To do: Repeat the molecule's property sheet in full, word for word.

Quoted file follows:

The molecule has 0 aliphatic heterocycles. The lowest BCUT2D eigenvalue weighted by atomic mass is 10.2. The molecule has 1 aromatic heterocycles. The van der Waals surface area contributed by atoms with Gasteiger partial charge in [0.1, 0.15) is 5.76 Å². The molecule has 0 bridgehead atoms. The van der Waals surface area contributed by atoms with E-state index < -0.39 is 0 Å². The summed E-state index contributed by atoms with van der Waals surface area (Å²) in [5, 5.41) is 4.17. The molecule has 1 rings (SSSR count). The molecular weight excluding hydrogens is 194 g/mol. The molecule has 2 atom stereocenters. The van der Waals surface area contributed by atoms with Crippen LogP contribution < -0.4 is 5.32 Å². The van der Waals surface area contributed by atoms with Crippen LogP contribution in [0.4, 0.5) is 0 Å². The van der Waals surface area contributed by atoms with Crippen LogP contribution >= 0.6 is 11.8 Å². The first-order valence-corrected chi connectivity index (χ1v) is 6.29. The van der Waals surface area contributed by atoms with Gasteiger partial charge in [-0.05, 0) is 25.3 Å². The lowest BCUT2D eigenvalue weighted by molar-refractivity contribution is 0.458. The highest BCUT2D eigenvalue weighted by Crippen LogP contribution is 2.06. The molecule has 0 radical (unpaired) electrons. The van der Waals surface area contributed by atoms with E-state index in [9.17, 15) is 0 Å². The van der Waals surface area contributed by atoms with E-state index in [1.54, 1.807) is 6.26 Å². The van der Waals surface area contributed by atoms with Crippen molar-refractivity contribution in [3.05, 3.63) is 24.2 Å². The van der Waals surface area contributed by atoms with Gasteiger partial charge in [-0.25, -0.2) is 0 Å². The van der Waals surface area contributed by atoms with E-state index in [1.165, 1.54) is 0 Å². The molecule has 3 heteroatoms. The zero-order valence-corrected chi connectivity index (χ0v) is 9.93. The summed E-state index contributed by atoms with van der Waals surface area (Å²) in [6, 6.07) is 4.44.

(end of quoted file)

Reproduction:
The molecule has 0 aliphatic heterocycles. The lowest BCUT2D eigenvalue weighted by atomic mass is 10.2. The molecule has 1 aromatic heterocycles. The van der Waals surface area contributed by atoms with Gasteiger partial charge in [0.1, 0.15) is 5.76 Å². The molecule has 0 bridgehead atoms. The van der Waals surface area contributed by atoms with E-state index < -0.39 is 0 Å². The summed E-state index contributed by atoms with van der Waals surface area (Å²) in [5, 5.41) is 4.17. The molecule has 1 rings (SSSR count). The molecular weight excluding hydrogens is 194 g/mol. The molecule has 2 atom stereocenters. The van der Waals surface area contributed by atoms with Crippen LogP contribution < -0.4 is 5.32 Å². The van der Waals surface area contributed by atoms with Crippen LogP contribution in [0.4, 0.5) is 0 Å². The van der Waals surface area contributed by atoms with Crippen LogP contribution >= 0.6 is 11.8 Å². The first-order valence-corrected chi connectivity index (χ1v) is 6.29. The van der Waals surface area contributed by atoms with Gasteiger partial charge in [-0.05, 0) is 25.3 Å². The lowest BCUT2D eigenvalue weighted by molar-refractivity contribution is 0.458. The highest BCUT2D eigenvalue weighted by Crippen LogP contribution is 2.06. The molecule has 0 radical (unpaired) electrons. The van der Waals surface area contributed by atoms with E-state index in [9.17, 15) is 0 Å². The van der Waals surface area contributed by atoms with E-state index in [1.54, 1.807) is 6.26 Å². The van der Waals surface area contributed by atoms with Crippen molar-refractivity contribution in [3.05, 3.63) is 24.2 Å². The van der Waals surface area contributed by atoms with Gasteiger partial charge in [-0.25, -0.2) is 0 Å². The van der Waals surface area contributed by atoms with E-state index in [1.165, 1.54) is 0 Å². The molecule has 3 heteroatoms. The zero-order valence-corrected chi connectivity index (χ0v) is 9.93. The summed E-state index contributed by atoms with van der Waals surface area (Å²) in [6, 6.07) is 4.44.